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Hernia. 2011 Oct;15(5):485-9. doi: 10.1007/s10029-011-0827-8. Epub 2011 May 24.

Low-cost mesh for inguinal hernia repair in resource-limited settings.

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  • 1Department of Surgery, Johns Hopkins University School of Medicine, 600 North Wolfe Street, Harvey 319, Baltimore, MD 21287-0005, USA.



Hernia repair is one of the most frequently performed surgical procedures worldwide, yet more than half of hernias may be untreated in African countries that lack adequate and affordable surgical care. Although this disease burden can be effectively reduced by surgical repair, public health efforts to promote repair have been sparse because of the presumed high cost of surgery.


To review the epidemiology and treatment of hernias in African countries and to assess the efficacy and safety of using low-cost mesh for repair in resource-limited settings.


An extensive literature search was performed using PubMed and the Cochrane Library to locate pertinent background information and studies that used low-cost alternatives to commercial mesh.


Most hernia repairs in Africa are performed as high-risk emergency procedures. When treatment is provided, fewer than 5% are repaired using implanted mesh because of its high cost, despite the demonstrated improvement in clinical outcomes with tension-free repair. A total of four studies using low-cost mesh were reviewed. Three of the studies compared postoperative outcomes for repairs using sterile mosquito nets with those using commercial surgical mesh. The fourth study randomized patients to receive either an indigenous bilayer device or the Prolene Hernia System. No significant differences in recurrence or in incidence of wound complications between repairs using low-cost and commercial mesh were observed. The price of low-cost mesh was generally less than 1/1,000 the price of commercial mesh.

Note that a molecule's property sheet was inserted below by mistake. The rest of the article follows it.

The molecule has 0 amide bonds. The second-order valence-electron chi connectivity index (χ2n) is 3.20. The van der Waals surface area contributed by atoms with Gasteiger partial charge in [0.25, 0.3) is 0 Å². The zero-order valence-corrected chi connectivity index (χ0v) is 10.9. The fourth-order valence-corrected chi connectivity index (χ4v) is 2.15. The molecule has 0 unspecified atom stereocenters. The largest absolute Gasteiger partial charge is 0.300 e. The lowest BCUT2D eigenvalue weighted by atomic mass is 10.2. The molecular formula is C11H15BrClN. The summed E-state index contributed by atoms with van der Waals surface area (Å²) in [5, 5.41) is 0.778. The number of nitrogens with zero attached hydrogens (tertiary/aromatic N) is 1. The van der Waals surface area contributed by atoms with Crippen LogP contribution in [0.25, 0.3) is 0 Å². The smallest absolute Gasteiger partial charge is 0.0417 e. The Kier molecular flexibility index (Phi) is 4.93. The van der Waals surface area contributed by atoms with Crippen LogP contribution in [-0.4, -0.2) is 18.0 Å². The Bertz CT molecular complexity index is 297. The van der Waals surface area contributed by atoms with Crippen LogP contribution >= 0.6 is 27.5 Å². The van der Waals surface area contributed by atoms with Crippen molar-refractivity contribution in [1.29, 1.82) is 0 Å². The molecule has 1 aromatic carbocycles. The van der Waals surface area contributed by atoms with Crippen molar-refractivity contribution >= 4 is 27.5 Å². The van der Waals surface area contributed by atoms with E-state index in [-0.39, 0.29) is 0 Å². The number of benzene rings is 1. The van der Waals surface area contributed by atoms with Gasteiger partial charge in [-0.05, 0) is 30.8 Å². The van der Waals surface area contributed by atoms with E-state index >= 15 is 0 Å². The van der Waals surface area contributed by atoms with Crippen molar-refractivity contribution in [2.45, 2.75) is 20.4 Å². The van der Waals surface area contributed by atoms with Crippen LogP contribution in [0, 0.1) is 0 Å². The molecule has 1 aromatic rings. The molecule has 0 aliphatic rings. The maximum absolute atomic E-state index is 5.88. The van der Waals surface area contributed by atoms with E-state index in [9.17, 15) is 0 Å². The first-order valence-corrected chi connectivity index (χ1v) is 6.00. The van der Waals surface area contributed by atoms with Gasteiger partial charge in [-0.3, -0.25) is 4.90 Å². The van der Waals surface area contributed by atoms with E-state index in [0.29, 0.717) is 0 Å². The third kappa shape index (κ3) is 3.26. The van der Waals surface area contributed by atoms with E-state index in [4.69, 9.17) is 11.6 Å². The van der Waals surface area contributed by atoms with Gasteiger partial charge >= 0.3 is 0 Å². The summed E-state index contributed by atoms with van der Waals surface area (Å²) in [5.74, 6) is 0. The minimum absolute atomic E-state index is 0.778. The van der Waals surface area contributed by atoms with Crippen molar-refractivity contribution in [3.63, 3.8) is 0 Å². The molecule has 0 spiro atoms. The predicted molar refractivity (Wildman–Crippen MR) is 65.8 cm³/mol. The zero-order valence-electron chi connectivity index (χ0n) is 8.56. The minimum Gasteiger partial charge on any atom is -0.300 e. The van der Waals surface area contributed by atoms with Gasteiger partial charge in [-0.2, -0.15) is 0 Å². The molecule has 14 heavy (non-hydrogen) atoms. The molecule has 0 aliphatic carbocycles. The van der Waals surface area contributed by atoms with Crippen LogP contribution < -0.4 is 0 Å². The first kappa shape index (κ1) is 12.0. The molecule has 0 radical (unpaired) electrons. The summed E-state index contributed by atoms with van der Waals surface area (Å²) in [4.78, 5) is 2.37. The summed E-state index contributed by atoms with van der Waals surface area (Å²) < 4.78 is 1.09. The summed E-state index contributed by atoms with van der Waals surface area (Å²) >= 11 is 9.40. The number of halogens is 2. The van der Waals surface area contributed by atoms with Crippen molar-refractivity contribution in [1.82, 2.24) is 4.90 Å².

There were no significant differences in outcomes between repairs using low-cost and commercial mesh. While the size of the study populations and the limited time for follow-up preclude conclusive measures of effectiveness, recurrence, and long-term complications, these studies demonstrate that providing an improved standard of surgical care need not be prohibitively expensive.

[PubMed - indexed for MEDLINE]
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